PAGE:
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Senior-most LDS missionary injured in Brussels blast returns to Utah

The Mormon missionary hurt worst in the March 22 Brussels airport bombing has returned to Utah, nearly three weeks after the return of two other Utah missionaries.

Elder Richard Norby, 66, of Lehi, Utah, flew Saturday on an air ambulance to the United States, accompanied by his wife, Sister Pam Norby. He was admitted to Salt Lake City’s University of Utah Medical Center to receive ongoing care for burns and shrapnel wounds suffered in the blast.

On Saturday, the Norby family released a statement that read:

"Elder Richard Norby has made positive strides in his recovery over the past many days. His feeding tube was removed earlier this week and he is enjoying solid foods again. He is more alert and has repeatedly thanked his Belgian medical staff for their care and concern.

"On Saturday, April 16, 2016, twenty-six days after the Brussels terrorist attacks, Elder Norby, accompanied by his wife, returned to the United States on an air ambulance plane. He was admitted to the University of Utah Medical Center in Salt Lake City, Utah. He is receiving continued care for his burns and shrapnel wounds.

"As his family, we would like to sincerely thank the many nurses and physicians at the A.Z. Jan Portaels Hospital and the Queen Astrid Military Hospital that have cared for our husband and father with sympathy, professionalism, and love over these many weeks. You have become our friends and answers to our prayers. At the time of this next step in his care, we are still very mindful of the many other victims and families that are suffering and in mourning. You remain in our prayers."

Two bombs were detonated near Norby in the airport's international departure hall while he stood next to three young missionaries of The Church of Jesus Christ of Latter-day Saints.

The first blast broke Norby's left fibula and left heel and sprayed him with shrapnel. He also suffered second-degree burns to his face, ears, sides of his head, leg and the backs of his hands. He later suffered an infection while hospitalized in Brussels.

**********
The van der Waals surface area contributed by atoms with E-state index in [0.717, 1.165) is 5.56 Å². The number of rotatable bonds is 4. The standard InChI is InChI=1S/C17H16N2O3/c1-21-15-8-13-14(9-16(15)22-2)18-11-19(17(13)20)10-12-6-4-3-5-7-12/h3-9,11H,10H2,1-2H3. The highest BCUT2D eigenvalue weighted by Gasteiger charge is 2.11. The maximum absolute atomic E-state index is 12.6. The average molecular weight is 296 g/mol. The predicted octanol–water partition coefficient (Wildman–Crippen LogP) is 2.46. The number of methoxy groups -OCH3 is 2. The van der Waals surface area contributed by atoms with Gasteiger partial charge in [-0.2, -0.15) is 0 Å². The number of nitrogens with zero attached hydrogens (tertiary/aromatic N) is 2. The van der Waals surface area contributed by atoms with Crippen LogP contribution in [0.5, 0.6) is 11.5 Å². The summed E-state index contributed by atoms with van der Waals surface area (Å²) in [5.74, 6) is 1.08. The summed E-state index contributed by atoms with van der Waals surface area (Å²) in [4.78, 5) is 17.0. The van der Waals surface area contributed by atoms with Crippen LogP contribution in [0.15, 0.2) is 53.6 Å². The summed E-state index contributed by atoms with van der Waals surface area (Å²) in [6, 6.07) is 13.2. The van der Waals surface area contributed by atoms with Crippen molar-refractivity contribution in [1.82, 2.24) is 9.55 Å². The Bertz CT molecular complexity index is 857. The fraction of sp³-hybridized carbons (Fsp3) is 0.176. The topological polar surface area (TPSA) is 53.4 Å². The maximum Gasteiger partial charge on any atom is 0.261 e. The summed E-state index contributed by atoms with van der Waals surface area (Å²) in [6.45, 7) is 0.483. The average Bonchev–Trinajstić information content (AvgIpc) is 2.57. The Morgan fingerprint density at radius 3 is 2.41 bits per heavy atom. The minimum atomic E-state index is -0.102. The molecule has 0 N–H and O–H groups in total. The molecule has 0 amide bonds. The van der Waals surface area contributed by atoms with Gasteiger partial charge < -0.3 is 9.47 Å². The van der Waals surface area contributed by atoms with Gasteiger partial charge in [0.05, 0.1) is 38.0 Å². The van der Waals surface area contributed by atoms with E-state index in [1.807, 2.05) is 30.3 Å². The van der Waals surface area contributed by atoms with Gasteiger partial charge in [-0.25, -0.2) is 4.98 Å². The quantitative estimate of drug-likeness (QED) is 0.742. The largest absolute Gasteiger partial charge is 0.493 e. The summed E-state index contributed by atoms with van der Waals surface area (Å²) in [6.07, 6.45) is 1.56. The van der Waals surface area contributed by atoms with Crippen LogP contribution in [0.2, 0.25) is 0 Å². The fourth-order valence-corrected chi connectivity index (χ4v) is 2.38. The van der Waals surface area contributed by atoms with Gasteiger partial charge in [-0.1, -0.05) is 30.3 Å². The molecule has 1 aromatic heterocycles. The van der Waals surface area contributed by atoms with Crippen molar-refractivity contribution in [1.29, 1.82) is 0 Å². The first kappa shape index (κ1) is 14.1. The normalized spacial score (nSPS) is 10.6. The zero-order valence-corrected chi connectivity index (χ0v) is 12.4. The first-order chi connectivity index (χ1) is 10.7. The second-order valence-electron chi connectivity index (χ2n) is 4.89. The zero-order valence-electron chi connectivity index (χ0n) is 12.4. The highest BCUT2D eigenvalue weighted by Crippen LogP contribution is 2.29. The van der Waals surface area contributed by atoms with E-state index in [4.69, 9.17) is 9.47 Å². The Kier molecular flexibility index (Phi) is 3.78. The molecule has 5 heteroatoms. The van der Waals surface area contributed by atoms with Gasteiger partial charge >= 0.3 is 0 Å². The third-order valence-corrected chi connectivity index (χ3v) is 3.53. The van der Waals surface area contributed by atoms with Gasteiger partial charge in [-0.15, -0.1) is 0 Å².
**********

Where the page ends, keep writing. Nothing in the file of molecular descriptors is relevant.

Doctors found shrapnel wounds up to 2 inches deep on Norby's neck, back, hip and legs. They told his wife it was a blessing he wasn't turned toward the explosions because the metal would have sheared vital organs.

Doctors placed Norby in a medically induced coma for four days after the attack to allow his body to heal.

Norby drove Elder Mason Wells, 19, of Sandy, Utah, and Elder Joseph Dresden Empey, 20, of Santa Clara, Utah, to a Brussels train station early on the morning of March 22 to pick up a sister missionary and accompany her to the airport.

Sister Fanny Clain, 20, of Reunion Island, France, was scheduled to catch a 10 a.m. flight to Atlanta on her way to the church's Missionary Training Center in Provo, Utah.

The initial blast drove the iPad from Wells' hand, blew his watch off his left wrist and the shoe off his left foot. A large piece of shrapnel ruptured his left Achilles tendon, broke his left heel and tore off a large patch of skin near those wounds. He also suffered second-degree burns to his face and hand.

The explosion knocked out Empey, who received second-degree burns to his hands and face. He still has a chunk of shredded metal lodged on top of his left foot.

Wells and Empey returned to the United States on air ambulance flights. Wells flew to Utah on March 28 and is being treated at University Hospital in Salt Lake City.

Empey returned March 29. After an eight-day stay at University Hospital, he returned to his family's home earlier this month. Both men have been released from missionary service.

Clain, who also suffered second-degree burns, remains in an Antwerp hospital. Her shrapnel wounds caused an infection in her blood, so doctors put her on an antibiotic treatment earlier this month. She is determined to complete her mission to Ohio.